Hiv/aids knowledge, beliefs, and at-risk behaviors in the chinese american community

Ada C. Mui, Robert J. Reid

Research output: Contribution to journalArticlepeer-review

5 Scopus citations


Examination of epidemiological patterns suggests that the number of AIDS cases among Asian-Americans and Pacific Islanders is increasing at a significant rate, in this paper the authors report the results of an AIDS needs assessment study conducted in a Chinese American community of a major U.S. metropolitan region. Seven hundred and nine Chinese American respondents completed questionnaires assessing differences in HTV/AIDS related knowledge and attitudes between English-speaking and Chinese-speaking groups. There were negligible differences between groups regarding their knowledge of HIV transmission. However, the Chinese-speaking respondents did not perceive HTV/AIDS as a serious health concern in their community, whereas their English-speaking counterparts did acknowledge the threat of this disease. Study results suggest the need for HIV/AIDS education and prevention material that is culturally specific and will facilitate communication within the Chinese American community.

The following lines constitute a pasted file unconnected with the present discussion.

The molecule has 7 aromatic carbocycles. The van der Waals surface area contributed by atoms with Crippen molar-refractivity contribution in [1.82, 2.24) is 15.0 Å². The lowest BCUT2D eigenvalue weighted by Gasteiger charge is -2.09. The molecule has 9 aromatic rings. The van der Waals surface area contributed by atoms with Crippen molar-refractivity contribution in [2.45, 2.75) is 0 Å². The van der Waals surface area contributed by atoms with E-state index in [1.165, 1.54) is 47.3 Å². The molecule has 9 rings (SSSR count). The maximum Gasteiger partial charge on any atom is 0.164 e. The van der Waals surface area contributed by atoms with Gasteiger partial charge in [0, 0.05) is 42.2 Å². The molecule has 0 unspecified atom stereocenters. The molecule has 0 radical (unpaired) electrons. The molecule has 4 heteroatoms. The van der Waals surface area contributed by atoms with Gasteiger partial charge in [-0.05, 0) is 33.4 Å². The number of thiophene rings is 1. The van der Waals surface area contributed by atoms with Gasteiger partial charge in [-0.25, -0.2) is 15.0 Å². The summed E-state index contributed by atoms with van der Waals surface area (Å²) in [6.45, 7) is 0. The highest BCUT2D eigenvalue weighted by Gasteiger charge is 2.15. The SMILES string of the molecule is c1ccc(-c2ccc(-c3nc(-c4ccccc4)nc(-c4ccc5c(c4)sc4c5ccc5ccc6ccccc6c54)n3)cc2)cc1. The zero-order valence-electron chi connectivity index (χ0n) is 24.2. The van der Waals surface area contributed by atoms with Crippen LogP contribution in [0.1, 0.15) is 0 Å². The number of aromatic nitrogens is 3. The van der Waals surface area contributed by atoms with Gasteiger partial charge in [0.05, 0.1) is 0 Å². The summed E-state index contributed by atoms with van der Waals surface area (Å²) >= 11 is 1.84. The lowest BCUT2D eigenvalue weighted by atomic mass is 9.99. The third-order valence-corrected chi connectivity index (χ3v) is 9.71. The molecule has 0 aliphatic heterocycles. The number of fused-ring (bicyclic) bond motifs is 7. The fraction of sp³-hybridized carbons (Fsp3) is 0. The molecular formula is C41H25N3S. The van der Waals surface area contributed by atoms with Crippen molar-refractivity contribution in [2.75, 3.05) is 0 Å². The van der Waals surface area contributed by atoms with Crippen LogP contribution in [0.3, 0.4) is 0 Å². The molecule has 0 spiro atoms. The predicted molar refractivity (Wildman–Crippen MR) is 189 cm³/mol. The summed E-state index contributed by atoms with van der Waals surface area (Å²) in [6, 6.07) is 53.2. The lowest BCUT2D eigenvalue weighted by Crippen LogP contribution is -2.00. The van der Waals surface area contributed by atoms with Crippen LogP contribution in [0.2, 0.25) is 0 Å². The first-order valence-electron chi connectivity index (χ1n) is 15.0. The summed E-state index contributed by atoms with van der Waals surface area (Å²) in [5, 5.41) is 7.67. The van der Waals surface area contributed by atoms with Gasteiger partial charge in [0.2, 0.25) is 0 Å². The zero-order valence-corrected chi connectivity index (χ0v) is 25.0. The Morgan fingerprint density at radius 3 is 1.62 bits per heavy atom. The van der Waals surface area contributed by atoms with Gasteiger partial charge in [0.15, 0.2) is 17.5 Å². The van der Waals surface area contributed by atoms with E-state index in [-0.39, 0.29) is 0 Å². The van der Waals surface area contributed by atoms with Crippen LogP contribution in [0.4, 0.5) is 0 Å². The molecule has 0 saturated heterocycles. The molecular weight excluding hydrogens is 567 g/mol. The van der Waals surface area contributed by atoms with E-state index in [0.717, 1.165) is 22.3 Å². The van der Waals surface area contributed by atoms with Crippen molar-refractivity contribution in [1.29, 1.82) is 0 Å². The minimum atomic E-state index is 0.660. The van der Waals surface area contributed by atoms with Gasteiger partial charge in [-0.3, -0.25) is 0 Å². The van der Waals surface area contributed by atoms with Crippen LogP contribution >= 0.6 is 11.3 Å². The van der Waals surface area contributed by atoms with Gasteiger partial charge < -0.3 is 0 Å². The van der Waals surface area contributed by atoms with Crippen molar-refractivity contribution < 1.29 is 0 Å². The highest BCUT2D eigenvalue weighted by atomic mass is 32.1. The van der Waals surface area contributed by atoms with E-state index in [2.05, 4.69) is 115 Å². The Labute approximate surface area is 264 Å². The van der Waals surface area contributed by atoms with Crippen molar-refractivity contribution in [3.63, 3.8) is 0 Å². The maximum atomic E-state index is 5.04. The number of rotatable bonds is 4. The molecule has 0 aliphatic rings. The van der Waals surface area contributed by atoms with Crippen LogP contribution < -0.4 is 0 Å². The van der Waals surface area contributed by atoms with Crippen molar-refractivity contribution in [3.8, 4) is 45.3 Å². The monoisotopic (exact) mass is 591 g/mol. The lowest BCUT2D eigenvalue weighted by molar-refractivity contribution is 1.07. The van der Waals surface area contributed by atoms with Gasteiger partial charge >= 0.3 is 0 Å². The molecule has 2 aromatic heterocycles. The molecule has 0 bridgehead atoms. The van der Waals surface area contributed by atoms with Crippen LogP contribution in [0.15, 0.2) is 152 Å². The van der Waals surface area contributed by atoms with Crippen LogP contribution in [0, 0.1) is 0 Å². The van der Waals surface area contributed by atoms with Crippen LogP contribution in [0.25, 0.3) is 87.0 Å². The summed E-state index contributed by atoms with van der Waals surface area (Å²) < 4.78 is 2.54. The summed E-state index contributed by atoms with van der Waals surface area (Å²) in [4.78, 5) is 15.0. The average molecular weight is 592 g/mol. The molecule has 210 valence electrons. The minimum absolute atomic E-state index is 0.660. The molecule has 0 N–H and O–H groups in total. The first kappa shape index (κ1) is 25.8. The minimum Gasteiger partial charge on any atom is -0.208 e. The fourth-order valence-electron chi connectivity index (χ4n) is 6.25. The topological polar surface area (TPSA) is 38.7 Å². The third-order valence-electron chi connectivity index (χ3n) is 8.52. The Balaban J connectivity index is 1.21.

Original languageEnglish
Pages (from-to)61-76
Number of pages16
JournalJournal of Social Service Research
Issue number1-2
StatePublished - 29 Dec 1998


  • Acquired Immune Deficiency Syndrome (AIDS)
  • Chinese-Americans
  • HIV/AIDS education and prevention
  • Human Immunodeficiency Virus (HIV)
  • Sexual behavior


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